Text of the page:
Everyone enjoysAlaskan Halibut. Its substantial, meaty flesh has earned it the moniker "Prime Rib of the Sea." Halibut has the delicate and mild flavor of flounder but is substantial enough to withstand any cooking method: grill it, fry it for fish sandwiches or tacos, or serve it in soup... how ever you prepare it, we guarantee you'll like Kohne Family Seafoods wild Alaskan halibut.
Here are some fascinating halibut facts. Okay, perhaps astounding is a bit overboard. They are, nonetheless, rather intriguing. Continue reading:
Butte was the Middle English name for flatfish. During the Middle Ages, fish was frequently eaten instead of meat on holy days. For the holy days, the most favored fish was the biggest species of flatfish, or "butte." As a result, this specific fish became known as halybutte in Middle English, which means literally "holy flatfish," from haly, a form of holy, and butte. The spelling has been modified tohalibut in contemporary English.
Pacific halibut is the world's largest flatfish, yet they begin their lives as tiny larvae, swimming upright like other fish with one eye on each side of their heads. However, at around 2.5 cm in length, the left eye shifts to the right side, and the halibut settles upon the bottom at the age of six months. Pacific halibut are virtually invariably right-eyed, which means that both eyes and brown pigmentation are on the right side of the fish. The upper, brown-pigmented side conceals the fish from above, while the lower, white side protects it from below. This is known as "countershading."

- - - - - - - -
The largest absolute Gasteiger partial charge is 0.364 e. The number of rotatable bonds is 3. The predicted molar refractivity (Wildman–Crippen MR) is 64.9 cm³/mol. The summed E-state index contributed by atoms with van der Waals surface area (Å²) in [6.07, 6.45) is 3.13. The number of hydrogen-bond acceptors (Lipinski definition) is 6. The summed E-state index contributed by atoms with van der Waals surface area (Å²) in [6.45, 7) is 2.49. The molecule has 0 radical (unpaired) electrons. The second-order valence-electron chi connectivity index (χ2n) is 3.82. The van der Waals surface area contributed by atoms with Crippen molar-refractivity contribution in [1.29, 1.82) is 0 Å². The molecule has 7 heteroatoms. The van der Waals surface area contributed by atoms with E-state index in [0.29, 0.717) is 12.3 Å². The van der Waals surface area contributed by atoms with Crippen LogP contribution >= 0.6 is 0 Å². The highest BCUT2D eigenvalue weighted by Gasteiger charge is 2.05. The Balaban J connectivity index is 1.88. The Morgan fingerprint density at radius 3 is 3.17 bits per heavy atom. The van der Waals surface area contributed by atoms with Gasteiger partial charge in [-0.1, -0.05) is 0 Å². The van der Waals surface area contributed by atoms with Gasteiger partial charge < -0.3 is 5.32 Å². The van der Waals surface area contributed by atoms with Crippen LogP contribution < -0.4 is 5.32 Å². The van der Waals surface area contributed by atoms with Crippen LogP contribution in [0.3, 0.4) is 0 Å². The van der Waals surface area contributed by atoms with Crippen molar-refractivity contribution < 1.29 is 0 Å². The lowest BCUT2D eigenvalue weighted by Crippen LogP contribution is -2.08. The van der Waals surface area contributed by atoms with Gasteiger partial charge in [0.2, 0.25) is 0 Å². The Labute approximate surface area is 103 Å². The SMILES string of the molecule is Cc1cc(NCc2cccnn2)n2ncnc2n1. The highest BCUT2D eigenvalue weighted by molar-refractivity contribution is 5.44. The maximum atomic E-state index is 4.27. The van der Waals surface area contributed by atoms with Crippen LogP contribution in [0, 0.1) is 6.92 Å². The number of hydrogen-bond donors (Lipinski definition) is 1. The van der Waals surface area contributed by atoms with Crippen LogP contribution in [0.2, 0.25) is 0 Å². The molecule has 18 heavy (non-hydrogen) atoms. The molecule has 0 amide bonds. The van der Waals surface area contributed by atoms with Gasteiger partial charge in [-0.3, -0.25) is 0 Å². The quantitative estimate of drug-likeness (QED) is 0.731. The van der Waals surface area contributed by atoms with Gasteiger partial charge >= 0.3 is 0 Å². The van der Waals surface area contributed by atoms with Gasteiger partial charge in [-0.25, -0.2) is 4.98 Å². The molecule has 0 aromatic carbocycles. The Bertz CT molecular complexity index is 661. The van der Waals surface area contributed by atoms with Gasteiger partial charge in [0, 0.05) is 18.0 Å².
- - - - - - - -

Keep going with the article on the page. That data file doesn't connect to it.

Halibut may weigh up to 500 pounds. That's greater than the size of a fully grown silverback gorilla. The official Pacific Halibut record is 459 pounds. A 482 lb one, on the other hand, almost missed the record book because it had to be shot to protect the crew aboard the boat, breaching the official guidelines.
Cod liver oil, a good source of vitamins A and D, was used for Rickets prevention in the 1800s.
However, when 11 Dutch fishermen captured a really huge halibut off the coast of Norway in 1969, rickets was the last thing on their thoughts. The fish's liver was enormous enough to feed all of them; one even ate almost two-thirds of a pound. They were nauseated quickly, their skin grew red and swelled, and the next morning their skin began to peel off in sheets. They were actually suffering from Fish Liver Intoxication or an excess of Vitamin A. That is a real phenomenon. The person who had 2/3 pounds of halibut liver consumed the equivalent of 2,000 multivitamin tablets (about 30 million units of vitamin A)! We don’t offer the liver, but given the chance to eat it I would only try a small bite!